Divide the Duties
I do not do well with vomit. The mere sound of someone gagging makes me gag and vomit myself. My husband knows this, but he conveniently forgot when the kids got sick. I was gagging, attempting not to add to the vomit mess every 15 minutes and he was so frustrated with me and so annoyed with me he had no patience. I was annoyed with myself, to be quite honest. I’m a mother; these things should not affect me when the comfort and health of my kids are in question. But…I hate vomit and I can’t even deal with children’s vomit (what? It’s gross). Upon having a ‘discussion’ teeth clamped together, lips pursed and serious attitude included, my husband finally relented and apologized for forgetting that I don’t really handle vomit well. He then agreed to clean up the vomit while I handled laundry and the mopping and the things that did not involve getting too close to vomit. I held sick babies, forced medicine down their throats just to watch it come back up again, and he cleaned the messes. It made the entire day a little bit easier on us.
Take a Moment to Yourself
The moment I began blaming my husband for getting the kids sick after insisting we take them to this indoor public playground place I was totally against, I knew I was crossing the line. He wanted to take the kids out to do something fun on a rainy day. I wanted to stay home. He insisted we take the kids out for some fun. He was right; the kids needed to get out of the house and it was raining, after all. And here I was calling his attentiveness to his kids, his good parenting and his desire to spend time with his kids a bad thing – blaming him for exposing them to God even knows what. I was out of line and we both knew it. Fortunately, I’m a hot mess, but my husband is the Patron Saint of Patience and Fairness. He suggested I take some time to myself to calm down and collect my thoughts (looking back I’m almost positive he put me in grown up time out). He was right. Now we do this pretty regularly.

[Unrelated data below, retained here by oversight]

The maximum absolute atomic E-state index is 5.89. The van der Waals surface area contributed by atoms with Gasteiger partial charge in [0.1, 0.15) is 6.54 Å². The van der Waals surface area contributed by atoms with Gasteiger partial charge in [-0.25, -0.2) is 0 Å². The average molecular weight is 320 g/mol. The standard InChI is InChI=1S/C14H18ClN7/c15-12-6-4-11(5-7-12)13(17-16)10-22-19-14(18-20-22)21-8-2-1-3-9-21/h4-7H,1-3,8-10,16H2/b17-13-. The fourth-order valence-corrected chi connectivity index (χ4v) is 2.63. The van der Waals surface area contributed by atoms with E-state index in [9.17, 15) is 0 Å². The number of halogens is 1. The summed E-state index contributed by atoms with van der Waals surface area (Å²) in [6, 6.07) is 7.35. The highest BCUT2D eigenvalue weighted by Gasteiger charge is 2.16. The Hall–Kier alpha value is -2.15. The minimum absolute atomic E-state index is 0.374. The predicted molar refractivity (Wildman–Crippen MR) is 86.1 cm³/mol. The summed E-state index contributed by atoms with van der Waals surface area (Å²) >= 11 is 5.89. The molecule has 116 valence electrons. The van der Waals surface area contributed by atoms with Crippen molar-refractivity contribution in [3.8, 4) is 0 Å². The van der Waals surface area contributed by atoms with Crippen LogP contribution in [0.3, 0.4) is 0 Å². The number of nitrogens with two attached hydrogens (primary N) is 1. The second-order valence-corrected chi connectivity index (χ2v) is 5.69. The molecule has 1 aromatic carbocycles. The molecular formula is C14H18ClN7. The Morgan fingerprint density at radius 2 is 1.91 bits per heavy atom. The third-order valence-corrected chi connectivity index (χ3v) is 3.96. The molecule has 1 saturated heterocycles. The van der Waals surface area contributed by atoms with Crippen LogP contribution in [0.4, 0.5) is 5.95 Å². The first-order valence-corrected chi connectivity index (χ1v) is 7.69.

Schedule a Post-Illness Celebration
This, too, shall pass. Even when it feels like you will be cleaning up vomit every single day for the rest of your life, your kids will get better. No, it doesn’t seem as if that will happen. No, the time will not suddenly speed up. But your kids will get better. You will stop hating each other for having to do this whole parenting a sick kid thing, and you will call your parents, ask them to babysit for a few hours one night and you will celebrate. It’s how we’ve decided we will get through all illness from this point forward. Remember we are a team, take a break from the moment and focus on the fact that later in the week we get to go somewhere without kids, imbibe and look back with relief that this is over.